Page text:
"Pear in Phoenix Bird Cup"
5 x 7" , oil
My daughter Maura is preparing for her senior thesis show at Pratt. Her show will celebrate women artists as each in turn is asked what feminine identity means to her. As I struggle to answer her query, I find myself looking around my studio at my own work. How do the images I paint reveal my own feminine nature? My studio walls are hung with watercolors of the Delaware River, rendered in fluid, poured color. The very act of pouring paint feels feminine to me. A release of life blood. Small paintings of apples and figs reveal ripeness and promise: to bear fruit is to give life, to be fertile, to eat fruit is to be nourished. A painting of an ample pear placed inside a delicate antique china cup feels strong and curvy, yet fragile, like me. Paintings of my family abound. My recent cityscapes feel the least feminine, still, through my womanly eye, they reflect moments of quiet beauty or happy circumstances, scenes of everyday harmony, that which we wish for.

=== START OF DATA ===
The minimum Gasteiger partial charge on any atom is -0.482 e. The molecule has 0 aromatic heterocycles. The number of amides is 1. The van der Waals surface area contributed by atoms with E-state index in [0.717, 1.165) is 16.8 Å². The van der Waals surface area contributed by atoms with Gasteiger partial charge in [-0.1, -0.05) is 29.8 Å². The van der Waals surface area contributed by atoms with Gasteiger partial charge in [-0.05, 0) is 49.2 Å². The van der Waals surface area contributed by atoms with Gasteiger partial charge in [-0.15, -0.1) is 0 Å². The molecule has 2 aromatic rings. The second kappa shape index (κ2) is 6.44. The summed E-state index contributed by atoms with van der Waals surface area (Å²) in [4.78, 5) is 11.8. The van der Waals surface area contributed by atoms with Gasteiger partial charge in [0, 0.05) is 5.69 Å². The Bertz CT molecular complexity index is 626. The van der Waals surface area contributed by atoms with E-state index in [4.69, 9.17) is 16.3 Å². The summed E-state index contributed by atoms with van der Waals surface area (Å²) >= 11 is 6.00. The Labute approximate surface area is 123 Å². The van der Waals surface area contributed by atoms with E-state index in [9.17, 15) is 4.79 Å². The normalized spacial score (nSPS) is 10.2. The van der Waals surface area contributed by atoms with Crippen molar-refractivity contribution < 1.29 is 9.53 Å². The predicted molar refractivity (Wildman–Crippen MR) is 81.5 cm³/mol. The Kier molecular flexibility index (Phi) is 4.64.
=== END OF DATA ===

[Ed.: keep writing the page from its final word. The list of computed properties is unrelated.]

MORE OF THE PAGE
I am not a painter of disquiet. In scenes of chaos and fear we must look for the helpers. Bad things will always happen, yes, but there will also always be the helpers. In crisis, to the helpers we turn. But for the soul we turn to family. To friends. Food. Music. Art. To the idealized, wise grandmother to be soothed and tucked in. It is she, and the crone archetype with which I most identify, who will make chicken soup and tell you each day is a new day, full of possibility.